FEd Fall 2002 Newsletter - Chair's Column

Fall 2002



Previous Newsletters

Current Issue

Contact the Editor

Chair's Column

Ken Krane

I would like to take this opportunity to use the Chair's column to bring Forum on Education members up to date on three issues that are under discussion by the Forum Executive Committee and to encourage comments by members on these issues.

1. APS Award in Physics Education

Of the thirty-some awards and prizes presented by the APS, none is specifically made to recognize accomplishments in physics education. To many individuals it is contradictory for the APS to promote programs in physics education and to encourage its members to participate in such programs but not to reward such efforts with an annual award prize that is on a par with those made for accomplishments in research. On the other hand, it seems difficult to craft an award that is differentiated from similar awards that are made by the AAPT. Both the Forum on Education and the Committee on Education have discussed this issue for the past two years with no agreement on award guidelines that would be unique to APS nor on how to fund such an award.

Recently an alternative suggestion was proposed - to make an annual APS award for accomplishments in physics education by a physics department, rather than by an individual. This proposal is certainly unique to APS, but it offers a new set of problems, especially that of making an appropriate template for judging departmental programs that can provide a fair and equitable competition among departments despite their size or level of funding. Moreover, as the experiences of the National Task Force on Undergraduate Physics have demonstrated, evaluation of a department's undergraduate programs requires a site visit and on-site discussions with faculty, staff, and students.

This topic continues to be under discussion by FEd and COE. The COE has appointed a committee to prepare a draft of an award document for the April 2003 COE meeting. FEd Chair-elect Wolfgang Christian is serving on this committee. If you have comments on this subject, please send them to Wolfgang (wochristian@davidson.edu).

2. Joint APS/AAPT Sessions at Meetings

Given that one of the missions of the Forum is to bridge the gap between APS and AAPT, we have been discussing actions that the Forum can take to promote interactions between the two societies. One means would be to encourage joint sponsorship of programs at meetings - APS sessions at AAPT meetings and AAPT sessions at APS meetings. This seems especially appropriate given the demise of the joint annual meetings of APS and AAPT. Implementing this suggestion would require volunteers to help organize these programs. Ideas for sessions appropriate to the various meetings would also be welcomed. Please respond to me (kranek@physics.orst.edu) If you would be willing to volunteer or if you have a suggestion for a session topic.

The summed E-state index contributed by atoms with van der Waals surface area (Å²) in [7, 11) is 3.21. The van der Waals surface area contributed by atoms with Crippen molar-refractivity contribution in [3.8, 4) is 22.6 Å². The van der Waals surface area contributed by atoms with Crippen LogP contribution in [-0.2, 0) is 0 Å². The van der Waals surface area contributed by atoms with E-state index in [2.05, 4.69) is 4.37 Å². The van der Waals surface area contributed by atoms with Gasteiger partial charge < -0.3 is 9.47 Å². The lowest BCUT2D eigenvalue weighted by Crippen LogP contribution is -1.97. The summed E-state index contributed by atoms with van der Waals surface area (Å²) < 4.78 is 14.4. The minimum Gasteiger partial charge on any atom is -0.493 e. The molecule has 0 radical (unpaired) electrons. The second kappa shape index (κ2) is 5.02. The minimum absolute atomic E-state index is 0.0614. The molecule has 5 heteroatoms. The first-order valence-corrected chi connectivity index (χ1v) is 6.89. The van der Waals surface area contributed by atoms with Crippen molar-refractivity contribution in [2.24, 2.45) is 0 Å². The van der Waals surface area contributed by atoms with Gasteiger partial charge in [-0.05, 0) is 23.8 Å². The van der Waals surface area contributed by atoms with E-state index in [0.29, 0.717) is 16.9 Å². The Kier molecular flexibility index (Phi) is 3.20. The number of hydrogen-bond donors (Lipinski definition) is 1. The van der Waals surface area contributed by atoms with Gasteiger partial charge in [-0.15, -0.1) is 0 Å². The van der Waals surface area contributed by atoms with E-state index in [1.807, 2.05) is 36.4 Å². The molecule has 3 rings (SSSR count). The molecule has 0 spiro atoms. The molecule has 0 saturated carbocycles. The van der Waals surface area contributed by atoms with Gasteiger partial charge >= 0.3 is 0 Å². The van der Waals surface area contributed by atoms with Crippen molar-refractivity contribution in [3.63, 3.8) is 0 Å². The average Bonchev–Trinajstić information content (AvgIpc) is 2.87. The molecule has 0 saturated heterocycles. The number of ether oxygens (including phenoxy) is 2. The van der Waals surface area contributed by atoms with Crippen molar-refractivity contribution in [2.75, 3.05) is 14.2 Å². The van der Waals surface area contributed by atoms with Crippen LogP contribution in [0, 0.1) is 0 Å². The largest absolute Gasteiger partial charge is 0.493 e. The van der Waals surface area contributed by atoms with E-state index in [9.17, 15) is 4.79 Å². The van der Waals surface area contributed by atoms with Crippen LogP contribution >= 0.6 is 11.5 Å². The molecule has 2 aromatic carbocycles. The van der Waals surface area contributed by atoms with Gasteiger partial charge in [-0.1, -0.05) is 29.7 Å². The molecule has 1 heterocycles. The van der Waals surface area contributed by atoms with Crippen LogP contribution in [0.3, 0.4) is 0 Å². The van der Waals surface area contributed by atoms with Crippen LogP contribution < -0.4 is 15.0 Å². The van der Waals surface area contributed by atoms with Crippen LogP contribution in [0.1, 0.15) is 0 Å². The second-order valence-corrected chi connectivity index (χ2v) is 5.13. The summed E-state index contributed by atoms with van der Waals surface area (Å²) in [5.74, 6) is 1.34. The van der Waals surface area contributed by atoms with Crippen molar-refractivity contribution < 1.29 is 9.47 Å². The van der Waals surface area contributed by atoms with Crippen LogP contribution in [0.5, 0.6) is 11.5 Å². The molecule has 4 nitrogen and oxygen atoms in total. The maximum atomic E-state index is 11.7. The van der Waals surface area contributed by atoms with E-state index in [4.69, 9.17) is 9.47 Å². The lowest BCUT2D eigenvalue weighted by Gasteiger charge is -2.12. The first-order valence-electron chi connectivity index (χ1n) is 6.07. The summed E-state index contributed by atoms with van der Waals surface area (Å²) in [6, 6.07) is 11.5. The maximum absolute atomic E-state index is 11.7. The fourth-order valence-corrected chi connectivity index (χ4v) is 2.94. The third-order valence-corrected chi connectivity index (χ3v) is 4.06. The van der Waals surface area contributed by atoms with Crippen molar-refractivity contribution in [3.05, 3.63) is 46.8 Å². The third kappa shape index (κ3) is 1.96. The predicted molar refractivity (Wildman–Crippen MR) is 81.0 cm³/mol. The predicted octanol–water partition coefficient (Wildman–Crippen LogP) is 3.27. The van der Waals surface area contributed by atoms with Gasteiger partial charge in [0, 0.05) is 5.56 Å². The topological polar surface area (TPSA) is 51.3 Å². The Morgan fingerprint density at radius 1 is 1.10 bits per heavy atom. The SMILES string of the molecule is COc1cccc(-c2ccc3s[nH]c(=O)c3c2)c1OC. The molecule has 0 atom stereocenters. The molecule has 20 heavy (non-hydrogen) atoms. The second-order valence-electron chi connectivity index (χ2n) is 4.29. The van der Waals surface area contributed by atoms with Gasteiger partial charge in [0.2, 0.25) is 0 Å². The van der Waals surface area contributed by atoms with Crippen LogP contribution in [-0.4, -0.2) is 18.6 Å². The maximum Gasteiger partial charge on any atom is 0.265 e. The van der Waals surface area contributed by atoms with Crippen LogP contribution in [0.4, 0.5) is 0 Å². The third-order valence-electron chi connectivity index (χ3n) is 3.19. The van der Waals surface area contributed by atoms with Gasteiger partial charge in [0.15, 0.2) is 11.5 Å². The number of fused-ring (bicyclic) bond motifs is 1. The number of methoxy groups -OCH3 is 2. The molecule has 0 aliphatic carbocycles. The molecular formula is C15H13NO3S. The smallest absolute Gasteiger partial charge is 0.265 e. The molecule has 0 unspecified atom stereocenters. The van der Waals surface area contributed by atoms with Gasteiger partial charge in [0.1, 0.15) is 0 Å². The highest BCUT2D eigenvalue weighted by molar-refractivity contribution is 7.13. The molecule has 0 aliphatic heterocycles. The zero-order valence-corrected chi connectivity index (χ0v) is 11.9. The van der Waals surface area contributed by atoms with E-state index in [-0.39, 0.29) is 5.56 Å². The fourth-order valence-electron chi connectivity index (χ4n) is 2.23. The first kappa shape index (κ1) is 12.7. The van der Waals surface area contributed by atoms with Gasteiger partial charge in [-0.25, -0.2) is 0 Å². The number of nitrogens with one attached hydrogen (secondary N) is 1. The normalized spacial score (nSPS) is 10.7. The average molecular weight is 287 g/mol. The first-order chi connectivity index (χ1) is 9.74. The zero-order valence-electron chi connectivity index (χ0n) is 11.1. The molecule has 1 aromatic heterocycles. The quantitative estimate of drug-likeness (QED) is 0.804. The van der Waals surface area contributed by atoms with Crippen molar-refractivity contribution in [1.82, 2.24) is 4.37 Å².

Along these same lines, we want to encourage attendance by members of each society at the other's meetings. To that end, APS has approved a plan for the coming April meeting that will permit AAPT members (who are not members of APS) to receive a special badge at the meeting that will allow them to attend the four FEd-sponsored education sessions at the April meeting. A corresponding policy to allow APS members to attend sessions at the January AAPT meeting (Austin, TX) is under consideration by the AAPT Executive Board.

3. Teacher certification

From time to time, we become aware of attempts to weaken state requirements for the certification of K-12 teachers, especially regarding science and math qualifications. Often this knowledge is forwarded to the APS Education Office too late in the process for us to have any significant influence. We would like to establish a national “early warning network” to provide a timely advance notice of impending state reviews of teacher certification standards. The plan would be to invite a few key leaders in these states to a workshop on how to mobilize state support for strengthening the standards for science teaching. The FEd database can be used to identify individuals in each state who have an interest in K-12 education and thus who might be counted on to become involved in this effort.

This topic will be on the table for discussion at the next meeting of the Executive Committee. If you have suggestions for implementing this program, please forward them to Karen Cummings (cummingsk2@southernct.edu) or Rick Robinett (rick@phys.psu.edu).

Ken Krane, Professor of Physics at Oregon State University, is Chair of the Forum on Education. He has previously held a number of positions in both APS and AAPT.